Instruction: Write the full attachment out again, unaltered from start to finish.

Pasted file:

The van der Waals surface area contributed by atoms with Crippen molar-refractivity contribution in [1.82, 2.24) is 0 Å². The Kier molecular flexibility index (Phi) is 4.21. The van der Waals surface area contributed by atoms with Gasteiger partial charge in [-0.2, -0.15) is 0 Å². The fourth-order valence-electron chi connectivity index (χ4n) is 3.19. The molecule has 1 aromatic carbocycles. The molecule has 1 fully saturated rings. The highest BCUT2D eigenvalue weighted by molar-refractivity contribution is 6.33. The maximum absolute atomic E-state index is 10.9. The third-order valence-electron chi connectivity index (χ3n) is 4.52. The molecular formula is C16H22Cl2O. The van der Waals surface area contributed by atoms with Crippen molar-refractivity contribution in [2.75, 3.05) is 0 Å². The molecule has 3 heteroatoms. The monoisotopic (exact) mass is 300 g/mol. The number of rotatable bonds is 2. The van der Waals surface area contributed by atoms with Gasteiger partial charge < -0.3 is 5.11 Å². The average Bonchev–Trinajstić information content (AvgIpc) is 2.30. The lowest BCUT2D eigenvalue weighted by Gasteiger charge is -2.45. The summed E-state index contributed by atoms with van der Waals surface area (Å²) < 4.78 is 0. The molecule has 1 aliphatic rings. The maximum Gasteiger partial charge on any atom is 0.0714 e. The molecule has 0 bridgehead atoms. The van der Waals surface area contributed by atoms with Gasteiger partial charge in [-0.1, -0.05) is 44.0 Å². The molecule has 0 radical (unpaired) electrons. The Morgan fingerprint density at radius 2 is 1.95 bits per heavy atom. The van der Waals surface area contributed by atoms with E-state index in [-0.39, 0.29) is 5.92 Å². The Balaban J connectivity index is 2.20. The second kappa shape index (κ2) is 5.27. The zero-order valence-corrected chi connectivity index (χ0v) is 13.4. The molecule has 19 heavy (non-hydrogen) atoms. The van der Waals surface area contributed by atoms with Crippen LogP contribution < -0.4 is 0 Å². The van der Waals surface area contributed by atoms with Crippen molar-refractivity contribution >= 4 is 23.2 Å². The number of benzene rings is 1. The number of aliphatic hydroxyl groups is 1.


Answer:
The van der Waals surface area contributed by atoms with Crippen molar-refractivity contribution in [1.82, 2.24) is 0 Å². The Kier molecular flexibility index (Phi) is 4.21. The van der Waals surface area contributed by atoms with Gasteiger partial charge in [-0.2, -0.15) is 0 Å². The fourth-order valence-electron chi connectivity index (χ4n) is 3.19. The molecule has 1 aromatic carbocycles. The molecule has 1 fully saturated rings. The highest BCUT2D eigenvalue weighted by molar-refractivity contribution is 6.33. The maximum absolute atomic E-state index is 10.9. The third-order valence-electron chi connectivity index (χ3n) is 4.52. The molecular formula is C16H22Cl2O. The van der Waals surface area contributed by atoms with Crippen molar-refractivity contribution in [2.75, 3.05) is 0 Å². The molecule has 3 heteroatoms. The monoisotopic (exact) mass is 300 g/mol. The number of rotatable bonds is 2. The van der Waals surface area contributed by atoms with Gasteiger partial charge < -0.3 is 5.11 Å². The average Bonchev–Trinajstić information content (AvgIpc) is 2.30. The lowest BCUT2D eigenvalue weighted by Gasteiger charge is -2.45. The summed E-state index contributed by atoms with van der Waals surface area (Å²) < 4.78 is 0. The molecule has 1 aliphatic rings. The maximum Gasteiger partial charge on any atom is 0.0714 e. The molecule has 0 bridgehead atoms. The van der Waals surface area contributed by atoms with Gasteiger partial charge in [-0.1, -0.05) is 44.0 Å². The molecule has 0 radical (unpaired) electrons. The Morgan fingerprint density at radius 2 is 1.95 bits per heavy atom. The van der Waals surface area contributed by atoms with E-state index in [-0.39, 0.29) is 5.92 Å². The Balaban J connectivity index is 2.20. The second kappa shape index (κ2) is 5.27. The zero-order valence-corrected chi connectivity index (χ0v) is 13.4. The molecule has 19 heavy (non-hydrogen) atoms. The van der Waals surface area contributed by atoms with Crippen LogP contribution < -0.4 is 0 Å². The van der Waals surface area contributed by atoms with Crippen molar-refractivity contribution >= 4 is 23.2 Å². The number of benzene rings is 1. The number of aliphatic hydroxyl groups is 1.